The decision of Pakistani Taliban to end a ceasefire with Prime Minister Nawaz Sharif’s government has dealt a huge a blow to efforts to end more than a decade of violence in the nuclear-armed nation. The militants have said that the government failed to show any progress on its “basic and just demands” and that the decision not to extend the truce was taken unanimously after a meeting of the Taliban’s central council. Whatever the reasons cited by the militants, it sends a dire warning: that terrorist attacks by the Taliban will see a sudden spurt in the coming days.
The collapse of the peace process will also put pressure on the government to address the threat of terrorism. The government has been seeking to reach a deal with Taliban militants operating near Afghanistan to bring peace and bolster the nation’s $225bn economy. Islamabad had made sincere efforts to achieve peace, and made several offers to the militants. The withdrawal from talks shows a lack of interest on the part of extremists to pursue peace.
According to experts, the Taliban will now carry out attacks on the security forces and the people to show that they are punishing the forces for not accepting their demands. More lives will be lost, the security services and army will be on alert and tenterhooks to thwart the attacks.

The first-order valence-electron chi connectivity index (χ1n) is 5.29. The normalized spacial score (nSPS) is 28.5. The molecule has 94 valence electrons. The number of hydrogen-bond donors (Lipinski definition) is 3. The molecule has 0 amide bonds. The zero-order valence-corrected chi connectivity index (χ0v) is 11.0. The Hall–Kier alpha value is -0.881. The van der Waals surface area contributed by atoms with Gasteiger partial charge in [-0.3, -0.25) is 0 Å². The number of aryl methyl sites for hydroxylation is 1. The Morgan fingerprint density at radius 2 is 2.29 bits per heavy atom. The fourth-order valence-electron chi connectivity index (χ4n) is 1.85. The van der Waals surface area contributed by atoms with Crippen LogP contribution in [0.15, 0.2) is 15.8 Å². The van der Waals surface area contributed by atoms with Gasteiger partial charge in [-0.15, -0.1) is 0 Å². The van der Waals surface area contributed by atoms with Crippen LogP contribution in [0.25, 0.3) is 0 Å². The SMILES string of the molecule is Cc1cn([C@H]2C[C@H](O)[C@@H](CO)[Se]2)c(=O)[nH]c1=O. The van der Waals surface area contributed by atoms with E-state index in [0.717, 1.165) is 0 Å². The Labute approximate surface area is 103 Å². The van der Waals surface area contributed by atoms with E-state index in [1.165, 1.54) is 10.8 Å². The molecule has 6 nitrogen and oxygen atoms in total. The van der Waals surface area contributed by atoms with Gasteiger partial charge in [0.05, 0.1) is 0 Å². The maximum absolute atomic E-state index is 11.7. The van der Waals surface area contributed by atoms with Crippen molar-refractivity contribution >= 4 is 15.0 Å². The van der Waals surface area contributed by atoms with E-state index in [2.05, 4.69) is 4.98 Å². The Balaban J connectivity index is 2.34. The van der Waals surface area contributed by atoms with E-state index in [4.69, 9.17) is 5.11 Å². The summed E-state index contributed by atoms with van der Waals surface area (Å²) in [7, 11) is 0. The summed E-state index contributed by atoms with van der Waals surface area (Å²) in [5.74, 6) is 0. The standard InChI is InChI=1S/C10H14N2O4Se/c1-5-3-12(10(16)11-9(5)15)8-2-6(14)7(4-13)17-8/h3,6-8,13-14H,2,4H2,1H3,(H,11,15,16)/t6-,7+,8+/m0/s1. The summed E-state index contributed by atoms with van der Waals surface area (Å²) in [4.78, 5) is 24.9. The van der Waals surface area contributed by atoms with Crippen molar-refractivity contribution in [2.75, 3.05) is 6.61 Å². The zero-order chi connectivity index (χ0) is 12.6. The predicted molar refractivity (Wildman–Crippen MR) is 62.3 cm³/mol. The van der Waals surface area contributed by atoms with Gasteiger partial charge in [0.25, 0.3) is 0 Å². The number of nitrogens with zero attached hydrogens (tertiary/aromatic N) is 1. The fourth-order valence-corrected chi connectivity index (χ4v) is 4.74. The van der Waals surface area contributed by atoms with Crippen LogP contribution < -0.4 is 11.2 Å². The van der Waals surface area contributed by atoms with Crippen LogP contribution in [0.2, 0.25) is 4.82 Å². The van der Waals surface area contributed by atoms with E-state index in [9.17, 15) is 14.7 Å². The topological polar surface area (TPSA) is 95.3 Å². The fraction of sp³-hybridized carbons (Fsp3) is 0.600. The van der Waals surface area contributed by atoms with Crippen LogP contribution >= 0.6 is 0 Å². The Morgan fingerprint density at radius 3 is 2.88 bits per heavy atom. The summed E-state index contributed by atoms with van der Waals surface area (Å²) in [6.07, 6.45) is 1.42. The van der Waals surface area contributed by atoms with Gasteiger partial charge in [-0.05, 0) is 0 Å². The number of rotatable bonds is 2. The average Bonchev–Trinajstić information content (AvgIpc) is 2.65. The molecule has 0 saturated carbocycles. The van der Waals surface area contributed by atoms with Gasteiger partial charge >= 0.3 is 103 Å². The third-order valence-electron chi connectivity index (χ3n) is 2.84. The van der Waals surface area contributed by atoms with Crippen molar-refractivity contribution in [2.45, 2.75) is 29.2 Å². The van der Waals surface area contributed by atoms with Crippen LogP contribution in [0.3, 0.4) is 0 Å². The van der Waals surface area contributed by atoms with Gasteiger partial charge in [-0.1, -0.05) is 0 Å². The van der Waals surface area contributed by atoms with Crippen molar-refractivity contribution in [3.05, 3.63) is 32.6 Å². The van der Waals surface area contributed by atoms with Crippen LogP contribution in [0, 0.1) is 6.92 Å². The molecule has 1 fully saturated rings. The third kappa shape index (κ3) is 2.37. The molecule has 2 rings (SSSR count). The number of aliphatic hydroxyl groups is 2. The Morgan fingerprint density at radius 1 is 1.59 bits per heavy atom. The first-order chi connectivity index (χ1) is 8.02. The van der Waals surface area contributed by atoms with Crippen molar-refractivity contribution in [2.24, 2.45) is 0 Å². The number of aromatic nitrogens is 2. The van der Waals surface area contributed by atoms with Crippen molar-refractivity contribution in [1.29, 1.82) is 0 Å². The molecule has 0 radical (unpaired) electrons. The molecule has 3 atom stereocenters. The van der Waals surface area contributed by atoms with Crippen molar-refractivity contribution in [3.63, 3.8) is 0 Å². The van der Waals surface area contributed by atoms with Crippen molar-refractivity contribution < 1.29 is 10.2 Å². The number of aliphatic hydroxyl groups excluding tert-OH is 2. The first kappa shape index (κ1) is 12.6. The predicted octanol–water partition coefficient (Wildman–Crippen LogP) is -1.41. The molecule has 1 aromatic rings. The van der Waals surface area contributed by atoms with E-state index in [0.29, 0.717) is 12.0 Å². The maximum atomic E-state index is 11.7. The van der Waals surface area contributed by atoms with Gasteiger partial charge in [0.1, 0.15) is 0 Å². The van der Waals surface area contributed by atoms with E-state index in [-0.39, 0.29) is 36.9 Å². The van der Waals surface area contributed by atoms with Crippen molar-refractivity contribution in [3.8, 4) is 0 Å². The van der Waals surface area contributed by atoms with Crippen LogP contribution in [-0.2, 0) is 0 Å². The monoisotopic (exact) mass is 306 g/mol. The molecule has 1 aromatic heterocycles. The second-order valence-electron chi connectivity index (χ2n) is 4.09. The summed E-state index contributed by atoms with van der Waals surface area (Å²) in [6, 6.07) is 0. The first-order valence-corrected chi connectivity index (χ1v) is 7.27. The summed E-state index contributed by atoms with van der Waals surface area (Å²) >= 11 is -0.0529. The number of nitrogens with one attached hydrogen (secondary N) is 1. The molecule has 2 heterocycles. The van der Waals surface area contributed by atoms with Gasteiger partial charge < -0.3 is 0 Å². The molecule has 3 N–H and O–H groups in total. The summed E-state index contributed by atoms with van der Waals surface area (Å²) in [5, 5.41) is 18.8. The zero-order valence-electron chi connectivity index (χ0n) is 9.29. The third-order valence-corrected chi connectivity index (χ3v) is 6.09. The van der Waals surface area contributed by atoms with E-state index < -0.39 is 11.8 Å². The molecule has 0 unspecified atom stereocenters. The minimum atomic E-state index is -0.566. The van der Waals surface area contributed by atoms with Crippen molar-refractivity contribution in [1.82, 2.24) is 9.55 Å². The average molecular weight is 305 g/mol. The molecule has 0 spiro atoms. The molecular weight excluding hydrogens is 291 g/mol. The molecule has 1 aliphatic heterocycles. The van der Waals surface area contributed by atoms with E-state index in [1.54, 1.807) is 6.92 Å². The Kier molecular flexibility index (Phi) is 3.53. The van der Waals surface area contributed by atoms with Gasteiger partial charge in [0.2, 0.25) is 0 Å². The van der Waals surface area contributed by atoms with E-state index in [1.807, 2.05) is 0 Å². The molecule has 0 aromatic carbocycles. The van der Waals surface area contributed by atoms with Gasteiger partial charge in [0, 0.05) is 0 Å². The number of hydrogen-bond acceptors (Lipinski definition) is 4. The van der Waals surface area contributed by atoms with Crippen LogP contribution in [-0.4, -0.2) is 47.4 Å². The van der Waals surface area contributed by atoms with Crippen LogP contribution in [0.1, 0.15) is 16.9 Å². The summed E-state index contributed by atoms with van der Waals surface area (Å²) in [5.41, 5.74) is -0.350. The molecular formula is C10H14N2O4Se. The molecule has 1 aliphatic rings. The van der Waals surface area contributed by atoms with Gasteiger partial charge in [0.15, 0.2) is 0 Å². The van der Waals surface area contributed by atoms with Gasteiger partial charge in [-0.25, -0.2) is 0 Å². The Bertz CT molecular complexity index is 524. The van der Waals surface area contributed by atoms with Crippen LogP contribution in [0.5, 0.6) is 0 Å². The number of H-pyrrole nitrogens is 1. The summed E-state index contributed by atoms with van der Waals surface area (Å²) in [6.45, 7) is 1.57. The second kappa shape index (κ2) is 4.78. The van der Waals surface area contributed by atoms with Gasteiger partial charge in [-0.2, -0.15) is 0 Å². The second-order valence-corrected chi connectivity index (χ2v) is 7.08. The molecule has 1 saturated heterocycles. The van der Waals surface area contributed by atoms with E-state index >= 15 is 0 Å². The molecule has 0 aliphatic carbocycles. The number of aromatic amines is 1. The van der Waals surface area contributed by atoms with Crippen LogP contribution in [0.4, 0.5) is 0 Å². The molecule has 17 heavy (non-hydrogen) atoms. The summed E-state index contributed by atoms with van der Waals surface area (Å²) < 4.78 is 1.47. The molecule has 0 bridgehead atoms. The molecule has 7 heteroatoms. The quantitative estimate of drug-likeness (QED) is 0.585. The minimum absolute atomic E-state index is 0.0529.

The Taliban have demanded the release of 300 people whom they say are family members of militants detained in government jails. The government has so far freed 19 prisoners. Militants are also demanding the establishment of a ‘peace-zone’ for militants. Sharif’s aides held their first-ever direct negotiations with militants on March 26, and Interior Minister Chaudhry Nisar Ali Khan said April 13 that a date for the next meeting would be announced in a few days.
In a country where the government has failed to protect its people and provide security to all, the Taliban pose a threat to stability and peace. The onus is now on the Sherif government to eliminate this threat. The government has no option but to launch a crackdown and use all resources within its means to crush the network of militants. The Taliban also will use every means to retaliate, and success for it would mean the ability to kill more people. This is a battle in which the government has to win. There is no alternative, except a descent into chaos and bloodletting. And the victory will be finally with the state if all the state agencies are able to act in unison. The public would welcome any effort to make the public spaces safer.